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Make-or-break time for UK shale gas

The viability of the UK's shale gas sector will be decided in the by 2015, say industry leaders. Dan Byles, a member of the UK's parliament and chairman of the parliamentary Group for Unconventional Oil and Gas (APPG), told Petroleum Economist the future of the nascent UK shale gas industry would be decided within the next 12-18 months. The upcoming 14th onshore oil and gas licensing round, the 2015 general election and the impact of any economic sanctions on Russia would determine the success of UK shale gas, he said. "We're seeing a raft of applications starting for the next wave of exploratory wells ranging from Northern Ireland to different parts of England and Scotland," he said. The licensing round, to be this summer, would be a "barometer" for interest in then UK's shale prospects, Byles said in an interview in Aberdeen. "If we get a large number of new players bidding we'll know the confidence is there and that it's going to happen."

Domestic gas would help with the fight against climate change and efforts to cut UK imports, he said. "We need to talk less about water and earthquakes and more about climate change. The real battle with climate change is between gas and coal. This isn't about the UK burning gas. It's about burning domestic gas and creating jobs. The question policy makers should be asking is not: do we need gas? But: where should that gas come from?"

Ken Cronin, chief executive of the UK Onshore Operators Group, told a conference in Aberdeen that 2014 was a crucial year for showcasing the economic benefits of shale gas development and demonstrating it can be done without harming the environment. "If 2013 was about getting our fiscal planning and permits fit for purpose then 2014 is the year that we have to all ensure that we communicate as effectively as possible with local communities," Cronin said. The industry needed to help the public understand the "processes, the risks and the mitigations and the benefits that can be enjoyed both nationally and locally". The industry's target must be local communities, he added.

Byles said cross-party support from the three largest UK political parties would be a critical to shale. However it could also jeopardise the industry if that support was to suddenly break down. Next year's general election meant politicians wouldn't necessarily "think rationally", he said, leaving shale hostage to short-term political tactics.

Public opinion on shale gas in the UK remains deeply polarised – something politicians will be mindful of as the 2015 election nears. Not all politicians are on board with the shale drive. Tom Greatrex, the opposition Labour party's shadow energy minister, said the government had "overstated the evidence on shale gas", hurting the credibility of claims that it would offer important new supplies – and jobs.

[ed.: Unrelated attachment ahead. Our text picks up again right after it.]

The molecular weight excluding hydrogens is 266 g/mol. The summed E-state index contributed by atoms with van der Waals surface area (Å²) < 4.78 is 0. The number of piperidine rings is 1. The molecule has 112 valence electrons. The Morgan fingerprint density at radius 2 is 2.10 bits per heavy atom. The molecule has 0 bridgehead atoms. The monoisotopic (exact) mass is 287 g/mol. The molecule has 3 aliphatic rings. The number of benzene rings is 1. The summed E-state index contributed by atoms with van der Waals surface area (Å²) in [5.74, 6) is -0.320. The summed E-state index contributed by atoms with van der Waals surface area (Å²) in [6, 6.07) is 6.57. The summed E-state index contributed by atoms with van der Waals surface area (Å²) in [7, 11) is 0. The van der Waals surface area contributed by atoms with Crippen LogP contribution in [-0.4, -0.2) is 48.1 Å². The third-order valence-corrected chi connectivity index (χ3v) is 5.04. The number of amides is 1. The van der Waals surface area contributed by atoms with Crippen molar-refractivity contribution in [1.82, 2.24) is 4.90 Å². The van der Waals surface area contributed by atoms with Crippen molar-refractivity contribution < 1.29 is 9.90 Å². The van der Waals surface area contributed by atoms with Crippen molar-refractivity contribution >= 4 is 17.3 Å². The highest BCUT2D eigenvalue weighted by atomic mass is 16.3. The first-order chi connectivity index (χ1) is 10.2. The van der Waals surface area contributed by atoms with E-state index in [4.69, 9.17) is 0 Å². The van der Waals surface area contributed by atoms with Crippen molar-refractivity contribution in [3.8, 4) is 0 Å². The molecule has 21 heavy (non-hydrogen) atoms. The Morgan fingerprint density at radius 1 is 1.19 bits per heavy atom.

The true scale of the UK's shale gas will only become known as drilling takes place, making the next licensing round a crunch point. "The slightly dangerous point is that with the 14th licensing round we'll see areas that, up until now, haven't had shale gas issues coming into play," said Byles. "Some local authorities and members of parliament might wake up and find a company they've never heard of has been awarded a license in their constituency. So we might see some knee-jerk reactions and protests for people who have not had the opportunity to inform themselves."

A recent study by the University of Nottingham claimed UK public support for shale was falling because of fears that hydraulic fracturing (fracking) could contaminate water supplies. Many environmental groups also continue to oppose fracking and to resist the political momentum behind it.

UK prime minister David Cameron said recently that domestic shale gas would cut into Russian supplies to Europe. But Greenpeace, a fierce opponent of shale gas development, said the comments were "a cynical attempt by the prime minister to exploit the Ukraine crisis".  But Byles said tensions between Russia and Ukraine was likely to boost support for shale gas development in the UK, convincing "people who might not love the idea of developing shale gas" that the practice had value.

Meanwhile, anti-shale gas protesters should be "handled sensitively in the planning system", Byles said, adding that the industry and regulators should do a better job communicating with the public about the potential environmental risks and benefits of shale gas.

A report from the Intergovernmental Panel on Climate Change (IPCC), released last year, said emissions from unconventional gas could be significantly higher than from conventional gas. A new report is expected out in April. "Shale gas is not a silver bullet which will solve all our energy problems but the idea that we're going to replace oil and gas with renewables in a short time frame is completely not practical," Byles said. "This is not an idealogical question, it's a practical question: how do we continue decarbonising in an affordable, practical way? It's not rational to make shale gas some kind of a bogey man."

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